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Asunto:[LEA-Venezuela] Importante noticia forestal: descubren organismos con celulosa y sin deforestar nada
Fecha:Lunes, 22 de Octubre, 2001  10:35:57 (-0400)
Autor:Interfaz Amazonica <interfaz @.....net>

Waoo!! Proforca, la CVG y el gobierno seguro esconden esta noticia
--Trastor

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Importante noticia forestal: descubren como dejar de cortar arboles para
obtener celulosa

La celulosa en un nuevo grupo de organismos puede ser una nueva fuente
prometedora de produccion industrial de esta sustancia y podria
ebentualmente eliminar la necesidad de cortar arboles para madera o pulpa,
dicen los investigadores de la Universidad de Texas en Austin.

Para las imagenes vea:
http://www.botany.utexas.edu/facstaff/facpages/mbrown/cyano/

El manuscrito en ingles puede ser bajado aqui:

http://www.plantphysiol.org/cgi/content/full/127/2/529


----------

Title:   Researchers at UT Austin Announce Discovery That Could Some Day
Eliminate Need to Harvest Trees for Wood or Pulp

Summary:     AUSTIN, Texas, Oct 19, 2001 (ASCRIBE NEWS via COMTEX) --
Cellulose in a new group of organisms may be a promising new resource for
the industrial production of the substance and could eventually eliminate
the need to harvest trees for wood or pulp, researchers at The University of
Texas at Austin say.

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Source:  AScribe Newswire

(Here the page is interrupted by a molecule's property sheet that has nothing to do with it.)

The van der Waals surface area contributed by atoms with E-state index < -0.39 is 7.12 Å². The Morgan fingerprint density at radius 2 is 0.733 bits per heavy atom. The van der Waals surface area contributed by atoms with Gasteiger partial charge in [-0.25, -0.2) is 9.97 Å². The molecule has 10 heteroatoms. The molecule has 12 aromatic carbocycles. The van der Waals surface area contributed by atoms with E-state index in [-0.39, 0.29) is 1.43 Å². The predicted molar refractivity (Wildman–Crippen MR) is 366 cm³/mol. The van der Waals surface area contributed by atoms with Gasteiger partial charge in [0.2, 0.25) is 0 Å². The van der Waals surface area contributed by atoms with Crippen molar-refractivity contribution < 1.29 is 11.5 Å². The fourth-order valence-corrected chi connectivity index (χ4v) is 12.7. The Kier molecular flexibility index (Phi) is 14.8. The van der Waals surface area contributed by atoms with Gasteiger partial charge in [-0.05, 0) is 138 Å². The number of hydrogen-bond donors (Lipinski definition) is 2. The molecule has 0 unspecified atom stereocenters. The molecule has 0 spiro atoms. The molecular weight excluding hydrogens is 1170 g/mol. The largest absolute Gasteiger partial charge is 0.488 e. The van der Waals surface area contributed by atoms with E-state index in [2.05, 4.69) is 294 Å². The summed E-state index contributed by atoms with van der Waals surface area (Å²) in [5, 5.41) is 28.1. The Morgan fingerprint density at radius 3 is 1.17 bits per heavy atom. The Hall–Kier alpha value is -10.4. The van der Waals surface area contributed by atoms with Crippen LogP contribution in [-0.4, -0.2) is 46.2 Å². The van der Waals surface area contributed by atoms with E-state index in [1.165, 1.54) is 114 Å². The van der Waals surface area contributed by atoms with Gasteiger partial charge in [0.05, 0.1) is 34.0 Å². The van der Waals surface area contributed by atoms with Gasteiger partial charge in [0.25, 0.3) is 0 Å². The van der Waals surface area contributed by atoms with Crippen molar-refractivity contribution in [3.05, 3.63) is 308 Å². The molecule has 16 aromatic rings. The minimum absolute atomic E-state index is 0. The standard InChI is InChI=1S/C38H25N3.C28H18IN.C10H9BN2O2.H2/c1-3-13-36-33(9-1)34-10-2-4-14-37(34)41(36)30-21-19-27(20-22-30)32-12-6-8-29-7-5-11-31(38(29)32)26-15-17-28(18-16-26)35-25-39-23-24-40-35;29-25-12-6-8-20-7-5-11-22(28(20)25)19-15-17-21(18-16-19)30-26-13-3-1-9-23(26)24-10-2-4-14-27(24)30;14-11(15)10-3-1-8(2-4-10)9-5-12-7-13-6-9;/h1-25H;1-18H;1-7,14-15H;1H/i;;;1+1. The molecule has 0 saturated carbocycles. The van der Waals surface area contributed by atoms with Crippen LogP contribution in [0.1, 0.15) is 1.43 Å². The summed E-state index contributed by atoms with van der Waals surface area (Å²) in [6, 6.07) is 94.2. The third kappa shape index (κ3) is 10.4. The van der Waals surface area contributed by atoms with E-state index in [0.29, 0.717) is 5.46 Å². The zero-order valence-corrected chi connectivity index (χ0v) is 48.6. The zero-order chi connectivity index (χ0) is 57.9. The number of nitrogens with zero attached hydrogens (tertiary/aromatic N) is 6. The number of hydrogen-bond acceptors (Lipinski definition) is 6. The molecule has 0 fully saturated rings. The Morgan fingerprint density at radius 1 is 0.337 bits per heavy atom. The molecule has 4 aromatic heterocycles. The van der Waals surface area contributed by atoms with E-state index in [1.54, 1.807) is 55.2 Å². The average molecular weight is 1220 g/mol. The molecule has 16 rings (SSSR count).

Date:  10/19/2001 22:47
Price:  Free
Document Size:  Very Short (less than 1 page)
Document ID:  FD20011019960000057
Subject(s):  Mts; Arable; Biology; Cotton; Fertilizer; Flax; Genetics; Gold;
Industrial; Nitrate; Plant; Products; Research; Species; Texas; Utah; Water




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Researchers at UT Austin Announce Discovery That Could Some Day Eliminate
Need to Harvest Trees for Wood or Pulp

----------------------------------------------------------------------------
----

Story Filed: Friday, October 19, 2001 10:47 PM EST

AUSTIN, Texas, Oct 19, 2001 (ASCRIBE NEWS via COMTEX) -- Cellulose in a new
group of organisms may be a promising new resource for the industrial
production of the substance and could eventually eliminate the need to
harvest trees for wood or pulp, researchers at The University of Texas at
Austin say.

The discovery of cellulose biosynthesis in nine species of cyanobacteria, or
blue-green algae, also may be the source of the genetic material used for
cellulose biosynthesis in present-day plants such as trees and cotton.

The findings of the researchers, who include David R. Nobles, Dr. Dwight K.
Romanovicz and Dr. R. Malcolm Brown Jr., have been published in the October
issue of Plant Physiology. Nobles, lead author of the paper, is a third-year
graduate student with Brown, who holds the Johnson & Johnson Centennial
Chair in Plant Biology, in the Section of Molecular Genetics and
Microbiology in the School of Biological Sciences. Romanovicz is a research
associate in the Brown laboratory.

Blue-green algae are among the most ancient of today's living organisms and